Third, we have extensive people-to-people links which bring our countries and people closer. Over 16,000 Vietnamese officials have participated in training courses under the Singapore Co-operation Programme, more than any other country. Every year, the Initiative for ASEAN Integration Việt Nam-Singapore Training Centre in Hà Nội also provides courses in popular areas such as English, economic development, trade and tourism management to over 600 Vietnamese officials. As Việt Nam progresses, we will also update our programmes.
Our tourism flows have increased steadily with more flights and greater connectivity. In 2015, about 200,000 Singaporeans visited Việt Nam, while Singapore received about 400,000 Vietnamese visitors. With 142 weekly flights, and as many as 14 per day between HCM City and Singapore, it is convenient for us to visit each other with our families and friends. For example, I had the pleasure of visiting the scenic limestone caves and enjoying the cultural heritage of Ninh Bình at President Quang’s invitation, and also of spending a number of holidays in Việt Nam with my family and friends.
Our strong bilateral ties help our people gain a better understanding of each other, and send a positive signal to Singapore-based multinationals and companies currently investing or looking to invest in Việt Nam to tap on its strong growth potential.
Việt Nam-Singapore Industrial Parks
Singapore saw Vietnam’s potential early. In 1994, when then Prime Minister Goh Chok Tong visited Việt Nam, then Prime Minister Kiệt suggested to develop a Singapore-style industrial park. Mr Goh readily agreed and two years later, a Singapore consortium led by SembCorp cooperated with Becamex IDC Corporation to set up the first Việt Nam-Singapore Industrial Park (VSIP) in Bình Dương.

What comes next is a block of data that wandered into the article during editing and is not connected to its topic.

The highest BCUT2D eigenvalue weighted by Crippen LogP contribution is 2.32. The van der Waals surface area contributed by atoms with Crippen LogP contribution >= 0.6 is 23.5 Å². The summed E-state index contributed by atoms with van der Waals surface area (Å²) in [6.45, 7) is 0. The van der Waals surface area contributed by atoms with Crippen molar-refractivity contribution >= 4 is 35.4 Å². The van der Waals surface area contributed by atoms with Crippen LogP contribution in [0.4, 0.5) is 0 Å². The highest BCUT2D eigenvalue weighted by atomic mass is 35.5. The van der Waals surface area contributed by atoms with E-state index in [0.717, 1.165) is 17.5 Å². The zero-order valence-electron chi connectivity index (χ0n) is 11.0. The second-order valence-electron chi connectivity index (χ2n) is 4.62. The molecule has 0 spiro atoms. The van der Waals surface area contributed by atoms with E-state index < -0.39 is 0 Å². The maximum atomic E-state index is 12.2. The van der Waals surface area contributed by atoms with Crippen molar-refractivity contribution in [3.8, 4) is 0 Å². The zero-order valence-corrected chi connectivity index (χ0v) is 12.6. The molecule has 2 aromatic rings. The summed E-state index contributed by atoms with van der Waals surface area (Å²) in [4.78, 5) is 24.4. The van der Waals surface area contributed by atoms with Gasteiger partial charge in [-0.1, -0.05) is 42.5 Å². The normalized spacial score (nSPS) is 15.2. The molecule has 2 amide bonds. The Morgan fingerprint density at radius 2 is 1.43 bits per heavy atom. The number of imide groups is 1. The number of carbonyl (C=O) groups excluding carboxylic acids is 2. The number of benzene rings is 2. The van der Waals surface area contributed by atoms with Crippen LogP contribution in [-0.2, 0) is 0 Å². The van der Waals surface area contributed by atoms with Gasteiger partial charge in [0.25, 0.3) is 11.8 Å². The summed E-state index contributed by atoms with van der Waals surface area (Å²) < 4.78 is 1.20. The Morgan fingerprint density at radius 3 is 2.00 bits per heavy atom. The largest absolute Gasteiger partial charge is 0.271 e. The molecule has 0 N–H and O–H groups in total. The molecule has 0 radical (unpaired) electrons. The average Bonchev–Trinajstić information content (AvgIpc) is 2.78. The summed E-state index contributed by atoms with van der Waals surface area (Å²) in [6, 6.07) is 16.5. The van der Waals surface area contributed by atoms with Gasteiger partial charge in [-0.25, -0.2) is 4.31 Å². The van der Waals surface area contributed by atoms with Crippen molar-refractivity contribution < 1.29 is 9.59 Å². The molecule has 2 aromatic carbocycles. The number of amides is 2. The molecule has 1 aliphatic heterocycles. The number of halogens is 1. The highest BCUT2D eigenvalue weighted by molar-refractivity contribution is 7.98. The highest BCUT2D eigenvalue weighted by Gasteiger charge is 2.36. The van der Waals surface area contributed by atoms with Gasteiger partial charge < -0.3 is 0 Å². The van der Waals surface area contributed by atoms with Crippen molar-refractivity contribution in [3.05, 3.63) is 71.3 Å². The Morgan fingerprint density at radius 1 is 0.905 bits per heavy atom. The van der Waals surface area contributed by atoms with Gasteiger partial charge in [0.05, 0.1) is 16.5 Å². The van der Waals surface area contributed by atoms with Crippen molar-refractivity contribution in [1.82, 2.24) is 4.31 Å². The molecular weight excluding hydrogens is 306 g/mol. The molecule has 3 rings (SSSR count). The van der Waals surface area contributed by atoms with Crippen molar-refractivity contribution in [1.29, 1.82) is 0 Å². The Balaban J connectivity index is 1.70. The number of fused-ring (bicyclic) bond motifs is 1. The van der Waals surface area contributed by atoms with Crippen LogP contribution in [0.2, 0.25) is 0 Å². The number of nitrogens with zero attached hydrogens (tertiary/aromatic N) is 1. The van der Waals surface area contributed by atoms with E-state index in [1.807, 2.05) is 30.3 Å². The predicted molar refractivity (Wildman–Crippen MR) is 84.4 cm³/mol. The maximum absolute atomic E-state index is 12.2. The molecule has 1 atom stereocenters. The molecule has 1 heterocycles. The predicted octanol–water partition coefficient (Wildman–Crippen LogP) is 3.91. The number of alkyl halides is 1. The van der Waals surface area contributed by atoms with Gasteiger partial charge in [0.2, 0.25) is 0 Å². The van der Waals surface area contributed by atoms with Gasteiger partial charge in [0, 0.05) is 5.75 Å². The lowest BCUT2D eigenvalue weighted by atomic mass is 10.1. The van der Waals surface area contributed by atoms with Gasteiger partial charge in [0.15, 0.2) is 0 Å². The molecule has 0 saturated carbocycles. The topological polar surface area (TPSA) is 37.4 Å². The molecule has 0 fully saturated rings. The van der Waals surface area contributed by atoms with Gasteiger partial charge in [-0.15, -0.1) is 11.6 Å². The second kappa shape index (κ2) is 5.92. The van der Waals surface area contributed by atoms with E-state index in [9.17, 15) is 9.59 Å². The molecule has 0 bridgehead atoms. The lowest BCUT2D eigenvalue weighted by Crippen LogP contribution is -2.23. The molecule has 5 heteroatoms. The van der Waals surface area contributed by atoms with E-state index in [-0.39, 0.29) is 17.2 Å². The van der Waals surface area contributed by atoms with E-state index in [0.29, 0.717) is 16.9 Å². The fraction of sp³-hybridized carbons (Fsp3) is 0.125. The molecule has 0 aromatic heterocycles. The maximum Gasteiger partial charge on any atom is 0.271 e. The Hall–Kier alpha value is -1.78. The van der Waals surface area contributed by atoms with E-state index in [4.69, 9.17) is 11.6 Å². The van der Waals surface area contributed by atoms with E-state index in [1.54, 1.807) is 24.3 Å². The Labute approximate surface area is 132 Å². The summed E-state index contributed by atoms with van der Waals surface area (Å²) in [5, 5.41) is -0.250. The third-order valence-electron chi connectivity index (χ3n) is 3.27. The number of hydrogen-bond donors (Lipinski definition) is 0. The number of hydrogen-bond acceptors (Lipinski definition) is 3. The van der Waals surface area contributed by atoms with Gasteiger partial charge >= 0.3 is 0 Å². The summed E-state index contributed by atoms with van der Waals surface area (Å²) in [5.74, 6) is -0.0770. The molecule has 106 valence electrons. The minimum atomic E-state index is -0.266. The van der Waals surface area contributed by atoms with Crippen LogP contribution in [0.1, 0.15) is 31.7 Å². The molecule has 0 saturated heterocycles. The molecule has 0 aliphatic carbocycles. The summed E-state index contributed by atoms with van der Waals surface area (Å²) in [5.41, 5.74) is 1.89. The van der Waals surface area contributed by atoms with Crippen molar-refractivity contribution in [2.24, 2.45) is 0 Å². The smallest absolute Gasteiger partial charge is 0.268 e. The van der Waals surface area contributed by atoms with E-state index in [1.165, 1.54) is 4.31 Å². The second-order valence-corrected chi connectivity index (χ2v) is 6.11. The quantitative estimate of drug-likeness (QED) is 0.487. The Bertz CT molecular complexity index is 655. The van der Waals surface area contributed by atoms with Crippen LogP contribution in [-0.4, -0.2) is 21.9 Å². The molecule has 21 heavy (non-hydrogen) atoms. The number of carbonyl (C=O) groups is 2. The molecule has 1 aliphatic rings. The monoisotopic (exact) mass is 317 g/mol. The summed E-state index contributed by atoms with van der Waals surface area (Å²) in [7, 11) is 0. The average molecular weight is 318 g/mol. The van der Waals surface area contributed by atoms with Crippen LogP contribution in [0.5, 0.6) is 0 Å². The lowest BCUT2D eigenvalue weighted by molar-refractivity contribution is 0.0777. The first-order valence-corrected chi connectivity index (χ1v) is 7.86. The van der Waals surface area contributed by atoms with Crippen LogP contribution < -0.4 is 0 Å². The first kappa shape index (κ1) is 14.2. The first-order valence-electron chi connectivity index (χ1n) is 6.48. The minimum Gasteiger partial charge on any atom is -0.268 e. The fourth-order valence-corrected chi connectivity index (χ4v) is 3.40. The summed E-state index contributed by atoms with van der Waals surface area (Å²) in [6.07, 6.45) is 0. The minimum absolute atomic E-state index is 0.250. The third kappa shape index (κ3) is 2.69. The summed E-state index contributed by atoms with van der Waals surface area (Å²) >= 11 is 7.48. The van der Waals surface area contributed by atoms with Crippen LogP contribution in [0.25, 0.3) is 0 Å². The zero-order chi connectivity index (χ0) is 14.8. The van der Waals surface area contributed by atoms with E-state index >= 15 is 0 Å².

The success of this first VSIP paved the way for more VSIPs in other parts of Việt Nam. Twenty years later, we now have seven VSIPs in North, Central and South Việt Nam. Two of them, in Hải Dương and Nghệ An, were launched just last year. To date, the VSIPs have attracted investments worth over US$9 billion, with around 600 companies providing jobs for more than 170,000 workers. I am happy that Singapore and the VSIPs have been able to play a part in Việt Nam’s economic development. And the MOUs between VSIP and the officials in Bình Dương and Bắc Ninh will allow the VSIPs to continue exploring new opportunities in these provinces.
The VSIPs have evolved over the years to cater to Việt Nam’s changing needs. From the initial industrial parks, the VSIPs today are integrated townships that attract higher value-added industries and skilled manpower. As Vietnam’s economy moves up the value chain, the VSIPs can be test-beds for new areas such as urban solutions and high-technology manufacturing.
The strong support from the Vietnamese central and provincial governments over the past 20 years has been crucial for their success. I thank the Vietnamese Government and I hope that the VSIPs will continue to receive the strong backing of the local Vietnamese authorities who provide good infrastructure, clear rules and favourable incentives to encourage investments.
I wish the VSIPs every success. And that they continue to contribute to Việt Nam’s growth and prosperity, as well as to the strong co-operation between Singapore and Việt Nam for many more years to come.